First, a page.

This article is an attempt by Japanese physicians to introduce the practice patterns and moral justification of Japanese critical care to the world. Japanese health care is characterized by the fact that the fee schedule does not reward high technology medicine, such as surgery and critical care. In spite of the low reimbursement, our critical care practice pattern is characterized by continuing futile treatment for terminal patients in the intensive care unit (ICU). This apparently wasteful practice can be explained by (...) fundamental Japanese cultural values, social factors in Japan, the availability of extensive insurance coverage, physicians' psychological factors, lack of cost-benefit considerations and the pragmatic approach the Japanese take to situations. We attempt to make some brief suggestions regarding the improvement of our critical care practices. Although we can not fully present quantitative data to support our argument, this article represents our real-world approaches to the ethical issues in the ICU in Japan. (shrink)
This study posits that Bohr failed to defend the completeness of the quantum mechanical description of physical reality against Einstein–Podolsky–Rosen’s paper. Although there are many papers in the literature that focus on Bohr’s argument in his reply to the EPR paper, the purpose of the current paper is not to clarify Bohr’s argument. Instead, I contend that regardless of which interpretation of Bohr’s argument is correct, his defense of the quantum mechanical description of physical reality remained incomplete. For example, a (...) recent trend in studies of Bohr’s work is to suggest he considered the wave-function description to be epistemic. However, such an interpretation cannot be used to defend the completeness of the quantum mechanical description. (shrink)
In diffusion creep, the contribution of grain-boundary sliding to the overall strain o s can be evaluated in arbitrary polycrystals, if the angular distribution of grain boundaries is known. A o s value of 0.5 is obtained for two-dimensional equiaxed microstructures consisting of regular hexagonal grains, equiaxed grains grown from a Voronoi structure or grains having a circular distribution of grain-boundary angles. The o s value is also evaluated for uniaxially deformed 2D microstructures, both diffusionally and uniformly deformed. For the (...) former, the deformed microstructure is obtained by the simulation of microstructural evolution in polycrystals with straight grain boundaries. The o s value increases gradually with increasing or decreasing strain and is larger in the diffusionally deformed microstructures than in the uniformly deformed microstructures for a given grain aspect ratio. The o s value for three-dimensional polycrystalline microstructures is also obtained from an ellipsoidal distribution of grain-boundary angles. The resultant o s value is 0.60 for 3D equiaxed polycrystals and increases gradually with increasing strain. (shrink)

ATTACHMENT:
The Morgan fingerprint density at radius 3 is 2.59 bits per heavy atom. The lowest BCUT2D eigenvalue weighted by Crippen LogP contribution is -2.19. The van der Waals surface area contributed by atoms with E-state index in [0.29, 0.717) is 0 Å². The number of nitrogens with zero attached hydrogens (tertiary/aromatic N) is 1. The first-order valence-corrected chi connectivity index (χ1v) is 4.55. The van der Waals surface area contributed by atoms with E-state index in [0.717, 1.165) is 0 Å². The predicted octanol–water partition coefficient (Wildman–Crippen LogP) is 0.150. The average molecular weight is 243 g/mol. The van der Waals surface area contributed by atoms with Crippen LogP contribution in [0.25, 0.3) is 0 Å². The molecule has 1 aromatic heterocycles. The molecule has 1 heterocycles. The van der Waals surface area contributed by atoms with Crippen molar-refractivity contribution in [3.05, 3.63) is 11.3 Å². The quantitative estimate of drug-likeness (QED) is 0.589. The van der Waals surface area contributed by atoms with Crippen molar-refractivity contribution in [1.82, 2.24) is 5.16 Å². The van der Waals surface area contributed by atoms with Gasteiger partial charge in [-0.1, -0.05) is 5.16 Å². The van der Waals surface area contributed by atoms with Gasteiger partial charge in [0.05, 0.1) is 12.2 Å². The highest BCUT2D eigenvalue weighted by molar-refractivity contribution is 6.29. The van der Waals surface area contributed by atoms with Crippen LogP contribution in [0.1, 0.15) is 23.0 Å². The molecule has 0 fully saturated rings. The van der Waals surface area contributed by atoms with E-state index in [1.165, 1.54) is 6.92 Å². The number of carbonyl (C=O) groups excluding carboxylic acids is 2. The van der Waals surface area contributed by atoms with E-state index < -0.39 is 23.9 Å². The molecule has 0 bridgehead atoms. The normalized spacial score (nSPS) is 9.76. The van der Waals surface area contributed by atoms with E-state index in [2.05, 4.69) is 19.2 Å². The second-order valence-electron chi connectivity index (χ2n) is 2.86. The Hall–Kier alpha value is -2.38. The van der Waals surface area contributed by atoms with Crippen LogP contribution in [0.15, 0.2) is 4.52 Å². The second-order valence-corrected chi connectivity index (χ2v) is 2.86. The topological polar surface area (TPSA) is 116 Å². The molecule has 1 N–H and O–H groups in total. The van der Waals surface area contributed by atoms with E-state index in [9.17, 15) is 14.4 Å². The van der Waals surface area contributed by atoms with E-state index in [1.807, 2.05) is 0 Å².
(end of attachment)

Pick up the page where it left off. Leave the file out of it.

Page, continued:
The Miyashita experiments are very interesting and the results should be examined from a viewpoint of attractor dynamics. Amit's target article shows a path toward realistic modeling by artificial neural networks, but it is not necessarily the only one. I introduce another model that can explain a substantial part of the empirical observations and makes an interesting prediction. This model consists of such units that have nonmonotonic input-output characteristics with local inhibition neurons.
In a recent paper, Barrett & Halvorson (2016) define a notion of equiva- lence for first-order theories, which they call “Morita Equivalence.” To argue that Morita equivalence is a reasonable measure of “theoretical equivalence,” they make use of the claim that Morita extensions “say no more” than the theories they are extending. The goal of this paper is to challenge this central claim by raising objections to their argument for it and by showing why there is good (...) reason to think that the claim itself is false. In light of these criticisms, this paper develops a natural way for the advocate of Morita equivalence to respond. However, this response makes her criterion equivalent to mutual faithful interpretability, an already well-known and philosophically contentious barometer of theoretical equivalence. (shrink)
Logicians and philosophers of science have proposed various formal criteria for theoretical equivalence. In this paper, we examine two such proposals: definitional equivalence and categorical equivalence. In order to show precisely how these two well-known criteria are related to one another, we investigate an intermediate criterion called Morita equivalence.
In a recent article, Barrett & Halvorson define a notion of equivalence for first-order theories, which they call “Morita equivalence.” To argue that Morita equivalence is a reasonable measure of “theoretical equivalence,” they make use of the claim that Morita extensions “say no more” than the theories they are extending. The goal of this article is to challenge this central claim by raising objections to their argument for it and by showing why there is good reason to (...) think that the claim itself is false. In light of these criticisms, this article develops a natural way for the advocate of Morita equivalence to respond. I prove that this response makes her criterion a special case of bi-interpretability, an already well-established barometer of theoretical equivalence. I conclude by providing reasons why the advocate of Morita equivalence should opt for a notion of theoretical equivalence that is defined in terms of interpretability rather than Morita extensions. (shrink)